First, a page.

Businessman Keith Amemiya, 54, joined Spotlight Hawaii to talk about his bid for Honolulu mayor.
While new to politics, Amemiya says he has plenty of executive experience, as a business leader, a former member of the UH Board of Regents, the Honolulu Police Commission, and the state Board of Education. But Amemiya said it was his 12 years as the executive director of the Hawaii High School Athletics Association that formed the basis for why he is running.
“I had a chance to go across the state and meet many different people in all communities, across the state and especially on Oahu, and I learned firsthand their struggles to make ends meet,” Amemiya said. “That in nutshell is why I’m running for mayor. I want to make a difference, I want to fight for the working-class people and the underdogs without a voice.”
Amemiya said if elected, one of his priorities would be to create more housing that people can actually afford while protecting the more rural parts of Oahu.
“I’ve been the first and only candidate with a housing for all plan that seeks to address the massive 22,000 unit shortage we have in terms of housing here on the island,” he said. “It’s a delicate balance because we need more housing and we are an island state, so we only have so much open space, so we have to find places where they best fit. In terms of addressing the housing shortage, the urban core is a natural place to look, especially along the rail line, it’s already developed.”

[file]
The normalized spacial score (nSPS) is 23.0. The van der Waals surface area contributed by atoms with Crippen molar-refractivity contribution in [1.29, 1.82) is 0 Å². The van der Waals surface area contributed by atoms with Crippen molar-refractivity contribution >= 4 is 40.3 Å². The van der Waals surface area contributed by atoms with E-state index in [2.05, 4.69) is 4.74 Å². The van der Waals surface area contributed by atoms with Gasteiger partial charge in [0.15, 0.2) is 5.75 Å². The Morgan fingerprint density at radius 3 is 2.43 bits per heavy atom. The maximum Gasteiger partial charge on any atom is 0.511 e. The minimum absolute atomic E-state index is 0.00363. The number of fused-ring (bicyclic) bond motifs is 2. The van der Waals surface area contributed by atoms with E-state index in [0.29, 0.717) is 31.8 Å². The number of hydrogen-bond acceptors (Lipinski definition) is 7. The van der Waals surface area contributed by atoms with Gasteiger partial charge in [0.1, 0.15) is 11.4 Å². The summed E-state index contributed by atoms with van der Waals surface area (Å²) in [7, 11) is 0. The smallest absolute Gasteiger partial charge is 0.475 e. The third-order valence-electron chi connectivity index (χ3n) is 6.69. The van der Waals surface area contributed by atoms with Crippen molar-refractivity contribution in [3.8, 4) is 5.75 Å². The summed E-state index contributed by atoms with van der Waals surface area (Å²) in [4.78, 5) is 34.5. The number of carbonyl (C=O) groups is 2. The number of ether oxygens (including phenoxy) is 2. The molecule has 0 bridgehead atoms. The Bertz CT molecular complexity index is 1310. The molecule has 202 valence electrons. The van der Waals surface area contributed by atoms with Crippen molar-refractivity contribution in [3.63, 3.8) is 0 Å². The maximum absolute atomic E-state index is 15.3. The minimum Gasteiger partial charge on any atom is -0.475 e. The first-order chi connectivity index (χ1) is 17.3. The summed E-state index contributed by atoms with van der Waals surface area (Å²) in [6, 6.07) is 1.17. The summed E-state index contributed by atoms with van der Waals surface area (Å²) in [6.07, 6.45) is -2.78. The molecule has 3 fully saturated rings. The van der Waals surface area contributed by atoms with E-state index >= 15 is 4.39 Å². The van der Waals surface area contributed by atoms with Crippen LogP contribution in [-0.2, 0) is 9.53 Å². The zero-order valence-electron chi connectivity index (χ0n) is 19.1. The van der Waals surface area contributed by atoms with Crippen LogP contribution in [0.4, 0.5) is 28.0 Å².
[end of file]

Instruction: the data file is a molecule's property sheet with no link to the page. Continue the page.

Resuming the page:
Amemiya supports completing the rail project to Ala Moana Center.
“It’s an important means of transportation, it’s an important alternative to cars, getting people off the road,” he said. “It will help our environment. And also, we can’t afford to have to give back the $800 million we’ve already received in federal subsidies for the rail project if we don’t complete rail all the way to Ala Moana.”
Amemiya said his administration would include a new office of community engagement, whose sole purpose would be to get feedback from community members before decisions are made.
“Too often the public feels that they are the last to know about a project in their neighborhood, and that upsets them and rightfully so,” he said.
Amemiya said his candidacy is about change.
“The voters have a choice,” he said. “They can choose between the status quo or they can choose change.”
Spotlight Hawaii, which shines a light on issues affecting Hawaii, airs live 10:30 a.m. every Monday and Wednesday on the Honolulu Star-Advertiser’s Facebook page. This month, Yunji de Nies and Ryan Kalei Tsuji conduct one-on-one interviews with Honolulu mayoral candidates. Here is the lineup:
July 6 – Colleen Hanabusa
July 8 – Mufi Hannemann
July 13 – Rick Blangiardi
July 15 – Choon James
July 20 – Keith Amemiya
July 22 – Kym Pine
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